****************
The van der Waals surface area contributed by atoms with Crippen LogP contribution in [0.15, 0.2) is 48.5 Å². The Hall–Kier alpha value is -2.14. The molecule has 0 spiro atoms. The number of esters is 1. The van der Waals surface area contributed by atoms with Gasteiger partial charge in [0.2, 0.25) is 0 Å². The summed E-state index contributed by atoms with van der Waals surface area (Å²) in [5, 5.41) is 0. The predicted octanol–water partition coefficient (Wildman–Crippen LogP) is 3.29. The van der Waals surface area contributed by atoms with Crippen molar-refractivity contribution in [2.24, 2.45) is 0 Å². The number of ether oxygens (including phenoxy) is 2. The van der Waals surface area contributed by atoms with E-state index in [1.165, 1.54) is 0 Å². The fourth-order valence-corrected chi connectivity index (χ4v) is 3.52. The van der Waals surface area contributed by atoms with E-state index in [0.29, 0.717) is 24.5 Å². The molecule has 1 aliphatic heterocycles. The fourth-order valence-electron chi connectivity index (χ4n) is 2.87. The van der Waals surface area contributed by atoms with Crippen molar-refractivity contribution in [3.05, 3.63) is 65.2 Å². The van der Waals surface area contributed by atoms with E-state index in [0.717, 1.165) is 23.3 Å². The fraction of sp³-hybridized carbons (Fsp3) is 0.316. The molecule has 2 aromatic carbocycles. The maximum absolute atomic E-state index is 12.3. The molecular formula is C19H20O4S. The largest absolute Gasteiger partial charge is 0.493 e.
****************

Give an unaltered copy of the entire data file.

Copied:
The van der Waals surface area contributed by atoms with Crippen LogP contribution in [0.15, 0.2) is 48.5 Å². The Hall–Kier alpha value is -2.14. The molecule has 0 spiro atoms. The number of esters is 1. The van der Waals surface area contributed by atoms with Gasteiger partial charge in [0.2, 0.25) is 0 Å². The summed E-state index contributed by atoms with van der Waals surface area (Å²) in [5, 5.41) is 0. The predicted octanol–water partition coefficient (Wildman–Crippen LogP) is 3.29. The van der Waals surface area contributed by atoms with Crippen molar-refractivity contribution in [2.24, 2.45) is 0 Å². The number of ether oxygens (including phenoxy) is 2. The van der Waals surface area contributed by atoms with E-state index in [1.165, 1.54) is 0 Å². The fourth-order valence-corrected chi connectivity index (χ4v) is 3.52. The van der Waals surface area contributed by atoms with E-state index in [0.29, 0.717) is 24.5 Å². The molecule has 1 aliphatic heterocycles. The fourth-order valence-electron chi connectivity index (χ4n) is 2.87. The van der Waals surface area contributed by atoms with Crippen molar-refractivity contribution in [3.05, 3.63) is 65.2 Å². The van der Waals surface area contributed by atoms with E-state index in [0.717, 1.165) is 23.3 Å². The fraction of sp³-hybridized carbons (Fsp3) is 0.316. The molecule has 2 aromatic carbocycles. The maximum absolute atomic E-state index is 12.3. The molecular formula is C19H20O4S. The largest absolute Gasteiger partial charge is 0.493 e.